We get a lot of questions from customers about choosing a domain name (or even what is a domain name?), but even more often than that, we see domain names that we wish people would have talked to us about before registering. Long, complicated, hard to remember URLs just add a hurdle between your website and the people trying to get there.

Just so we’re all on the same page: A domain name is like a street address for your website. In the same way that typing in 1060 West Addison Street into your GPS helps you navigate to Wrigley Field, typing a domain name in your web browser helps you find a website.

In an effort to keep parishes from making bad domain choices in the future, I thought I’d share a few simple rules for choosing a new domain name for your parish:

Keep it short

Let’s be honest: Catholics in Baltimore are not going to have the patience to type out SaintMartinLoynazoftheAscensionCatholicChurchBaltimore.org just to find out what time Mass starts on Ash Wednesday. Yes, that might be the full name of the church, but is that how people refer to it? Go with something shorter: StMartinBaltimore.org.

Make it memorable

You want people to remember your domain name. You want people to sit down at their computers and be able to type it in without Googling for it or flipping through your bulletin to find it. The easiest way to make a domain name memorable is to use something that connects with what people are already used to:

  • Do people tell their friends they are going to Mass at Saint Teresa of Avila Catholic Church or just St. Teresa? I would bet it’s the latter, so use something like StTeresaMiami.org as your domain.
  • Take note of how your parish typically writes the word “saint”. Does your parish write out the full word or use the abbreviation? The way it appears on your letterhead and sign out front should match how you spell it in your domain.
  • Use words not acronyms – unless the acronym is used frequently and consistently. If the folks at Most Holy Redeemer Parish commonly refer to the parish as MHR, then go ahead and use MHR in the domain name. But don’t use something like olotshpslc.org for Our Lady of The Sacred Heart Parish in Salt Lake City.
  • If parishioners have a common nickname for the parish, that might make a great domain choice – but don’t try and force a new nickname. Something like LittleFlowerCleveland.org would work great at St. Therese of Liseux Parish in Ohio, but the families at St. Bathilde Catholic Church in South Carolina probably wouldn’t support the use of SlaveQueenClemson.org for the parish website. (You can read more about St. Bathilde the “Slave Queen” in Brian O’Neel’s Saint Who?)
  • No hyphens. People don’t remember hyphens. Just don’t use them.

Spelling matters

I’m guessing your parishioners are not all spelling bee champs, so don’t expect them to be. Don’t get me wrong, I love that your parish is named after the newly canonized St. Kateri Tekakwitha, but people are not going to spell her name right when they type in StKateriTekakwithaParish.org. That might be a time when you want to use a nickname (LilyOfTheMohawks.org) or an acronym (SKTNashville.org).

If your parish has a frequently misspelled name, it might be worth registering both the proper and improper spellings. So maybe if your parish in Washington is named after the Leper Priest of Molokai, you might want to register both StDamienSeattle.org and StDamianSeattle.org.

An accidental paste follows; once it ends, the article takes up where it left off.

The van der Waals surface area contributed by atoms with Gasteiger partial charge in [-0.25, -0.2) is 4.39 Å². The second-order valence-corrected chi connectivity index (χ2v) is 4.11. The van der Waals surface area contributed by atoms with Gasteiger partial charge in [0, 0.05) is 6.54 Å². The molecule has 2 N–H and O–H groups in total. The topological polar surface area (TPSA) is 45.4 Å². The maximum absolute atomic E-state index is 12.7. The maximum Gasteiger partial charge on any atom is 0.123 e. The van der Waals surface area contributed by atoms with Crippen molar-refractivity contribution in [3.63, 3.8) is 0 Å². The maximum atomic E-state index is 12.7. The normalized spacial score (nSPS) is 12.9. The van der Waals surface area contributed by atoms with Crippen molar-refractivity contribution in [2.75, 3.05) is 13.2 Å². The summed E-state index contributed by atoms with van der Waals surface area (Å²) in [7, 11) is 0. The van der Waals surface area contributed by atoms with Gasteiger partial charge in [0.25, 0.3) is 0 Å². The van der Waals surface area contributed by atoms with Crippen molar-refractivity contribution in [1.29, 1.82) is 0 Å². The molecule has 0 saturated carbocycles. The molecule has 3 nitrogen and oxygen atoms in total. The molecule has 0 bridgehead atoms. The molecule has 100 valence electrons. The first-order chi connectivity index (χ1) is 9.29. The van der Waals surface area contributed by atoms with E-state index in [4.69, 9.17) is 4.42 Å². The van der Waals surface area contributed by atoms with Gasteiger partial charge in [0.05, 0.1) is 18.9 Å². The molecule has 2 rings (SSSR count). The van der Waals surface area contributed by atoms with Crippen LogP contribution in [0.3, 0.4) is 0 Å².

Say it out loud

Make sure that your domain name makes sense when spoken out loud. When you tell someone over the phone to go to “Saint Benedict Texas Dot Org” are they going to type out: StBenedictTX.org or SaintBenedictTX.org or StBenedictTexas.org or SaintBenedictTexas.org?

The goal should be that your domain name is easily given verbally, without extra instructions. To do that make sure you try not to use words with a variety of spellings or abbreviations: 1) There’s no need to use your state’s name in your domain; 2) Be clear if your domain has “saint” spelled out or abbreviated”; and 3) Just avoid using hyphens. I’m serious about the hyphens.

Don’t forget about email

The domain name you choose will be part of your email address, so make sure you keep that in mind.

If you’re like me and you have to write or type out your email address constantly, you’ll appreciate having a shorter domain.

And if you have to give your email address out regularly, having an address that makes sense when said out loud is extremely important.

Social media consistency

It’s not a make or break issue, but if you can keep your parish’s domain name consistent with your social media URLs, it makes everyone’s life easier. If St. Justin Martyr parish in Atlanta uses StJustinAtlanta.org, it would be great if they could also use facebook.com/stjustinatlanta and twitter.com/stjustinatlanta. So if you’re trying to decide between two domains, look and see which one has identical usernames available on your favorite social media sites.

Bonus: Get other domain variations

People will mistype your domain: spelling, abbreviations, etc. The only thing you can really do about that is buy the other domains they might type in by mistake and have them redirect to your primary domain. Since domains only cost about $10/year, it might not be a bad idea to spend the extra $30 and register: StPatrickLubbock.com, SaintPatrickLubbock.com, StPatrickLubbock.org, and SaintPatrickLubbock.org. Then just pick your favorite and promote that domain.

Where do I get my domain?

There are literally hundreds of domain registrars out there, and after trying dozens of them, here’s my recommendation:

  • Name.com – $10.99 / year. They have phenomenal support, and the user interface is incredibly easy to use. My favorite part is that they have DNS templates for Google Apps, Office 365, and much more. If you’ve never made changes to DNS records, Name.com makes it a breeze!